Views on the growth in Australian Call Centres.

Article by Niels Kjellerup Editor & Senior Partner of Resource International. June 26th 1999.

Economic Rationalism got it right.
Before September 1996 the Australian Call Centre industry was small and dominated by a selected few industries- telecommunications, credit cards, airlines and car-hire & taxi companies. As part of trade liberalisations the Howard Government removed import restrictions on Telecommunication Equipment. This rule had been established to protect local producers of such equipment, and required that any imports must have a 40% local content. According to sources in Canberra this rule had been implemented in the 60's to protect Telecom Australia and its preferred suppliers ( NEC, Ericsson, Nortel to name a few) and to create and protect Australian jobs. Australia then had maybe 800 call centres with possibly 10,000 employees. The technology was really Stone Age dominated by one major vendor Telstra. I have succeeded in locating two call centres with imported ACDs at that time, Qantas Reservation and Silvertop Taxi's in Melbourne.

The trade liberalisation resulted in the arrival of major independent vendors Lucent Technology, Genesys, Aspect, IBM & HP all interested in developing the dormant Call Centre Market. By mid 1997 the large US Outsource Call Centre companies began buying up existing Telemarketing & Call Centre service agencies and today we have SITEL, Excel, Omnicom & The Index Group. Add to that list of 100's of smaller software and CTI vendors who arrived less noticed. Since 1996 the number of Call Centres have exploded from an estimated 800 to 5-6000 sites and employment has grown from probably 10,000 to closer to 100,000.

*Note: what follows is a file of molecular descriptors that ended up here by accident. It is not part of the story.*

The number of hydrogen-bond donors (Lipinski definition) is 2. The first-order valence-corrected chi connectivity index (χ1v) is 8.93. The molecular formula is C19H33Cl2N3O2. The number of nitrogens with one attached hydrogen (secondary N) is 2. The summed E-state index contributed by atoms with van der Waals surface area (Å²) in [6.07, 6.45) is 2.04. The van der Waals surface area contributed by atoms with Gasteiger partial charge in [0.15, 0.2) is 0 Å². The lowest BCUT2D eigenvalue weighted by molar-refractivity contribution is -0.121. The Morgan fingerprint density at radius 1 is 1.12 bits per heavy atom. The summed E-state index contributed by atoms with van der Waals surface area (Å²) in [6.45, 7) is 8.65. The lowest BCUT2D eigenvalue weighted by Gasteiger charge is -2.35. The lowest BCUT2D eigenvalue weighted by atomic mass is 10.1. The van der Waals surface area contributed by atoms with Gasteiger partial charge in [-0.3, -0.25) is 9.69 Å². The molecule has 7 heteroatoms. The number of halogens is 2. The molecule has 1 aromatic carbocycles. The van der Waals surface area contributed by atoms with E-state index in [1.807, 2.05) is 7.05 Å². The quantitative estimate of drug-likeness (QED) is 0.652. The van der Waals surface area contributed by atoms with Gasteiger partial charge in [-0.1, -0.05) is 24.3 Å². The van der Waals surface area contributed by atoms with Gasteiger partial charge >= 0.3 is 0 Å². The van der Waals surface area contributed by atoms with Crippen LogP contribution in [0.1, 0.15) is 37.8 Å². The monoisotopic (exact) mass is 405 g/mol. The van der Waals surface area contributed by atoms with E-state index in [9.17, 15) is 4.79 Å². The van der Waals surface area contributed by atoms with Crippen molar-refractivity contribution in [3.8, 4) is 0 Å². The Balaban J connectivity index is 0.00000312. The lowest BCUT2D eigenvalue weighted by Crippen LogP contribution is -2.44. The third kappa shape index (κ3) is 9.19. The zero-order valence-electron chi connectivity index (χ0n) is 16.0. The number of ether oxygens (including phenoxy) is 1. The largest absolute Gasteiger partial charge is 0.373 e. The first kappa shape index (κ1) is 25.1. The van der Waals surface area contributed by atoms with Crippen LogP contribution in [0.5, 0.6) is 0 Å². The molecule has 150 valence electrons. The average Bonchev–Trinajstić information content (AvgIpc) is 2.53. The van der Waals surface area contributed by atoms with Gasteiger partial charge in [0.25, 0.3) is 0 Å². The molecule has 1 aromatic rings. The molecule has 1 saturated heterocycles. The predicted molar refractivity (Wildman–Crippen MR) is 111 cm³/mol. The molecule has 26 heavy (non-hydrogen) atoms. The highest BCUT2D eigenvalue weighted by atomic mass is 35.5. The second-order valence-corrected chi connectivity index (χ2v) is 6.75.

All because Senator Alston succeeded in removing a trade barrier? We're some, who are happy, then Minister for Industry John Moore didn't railroad that proposal (as he did with the import tariffs on cars). 

Other relevant drivers of the call centre boom.

At the same time politically on all levels of Government a sustained push to provide better service levels at lower cost dominated the agenda with some remarkable results. The Agency ( now known as Centreline), the ATO Customer Service Centres, The Brisbane City Council Call Centre are some of noteworthy initiatives. State sponsored Call Centre Development Offices was set up to attract call centres. Best known are the efforts of the SA & Tasmanian Local Government. Local councils got in on the act- Bendigo, Wollongong, Gold Coast & Hunter Valley were noticeable.

The de-regulation of the Energy sector with everyone hurrying to secure the loyalty of customers, saw customer service centres mushroom.

Inside the Call Centre Industry Simon Kriss deserves credit for establishing the Call Centre Managers Association  in 1997 as a competitor to the Australian Telemarketing Association. The ATA economically dominated by its large sponsor Telstra had never succeeded in attracting more than 2-300 paying members. Using his own funds to finance the CCMA , it attracted several hundred members within 12 months. More importantly it revigorated the ATA to change its name to The Australian Teleservices Ass, it hired Robert Allen (from ATUG) as the new general manager and reached out to embrace the Call Centre Industry. For the first time research was undertaken to provide vital information to decision makers. ( Done by CEASA research in collaboration with the ATA amongst its members). Other research was undertaken by Hallis to quantify salary and remuneration levels inside the industry (click here). The most important research into the Industry was the TARP 1997 Teleservice Benchmarking Studies.

Long way to go.

The Bad news is that the TARP research established that Australian Call Centres were the worst in the World to measure Customer Satisfaction , so it seems fairly safe to assume that the prime motive for establishing Call Centres was to cut cost and not to improve Customer access. The danger lurks that great many call centres are headed towards the Galley Slave model with a toxic workplace and staff turnover rates of over 30%, like in the UK.

The good news is that my own research has identified two World Class call centres both located in Brisbane. The Brisbane City Council Call Centre (read the case study here) and the Qantas Sales Centre; both the centres are outstanding in producing desirable call outcomes and have virtually No staff turnover.

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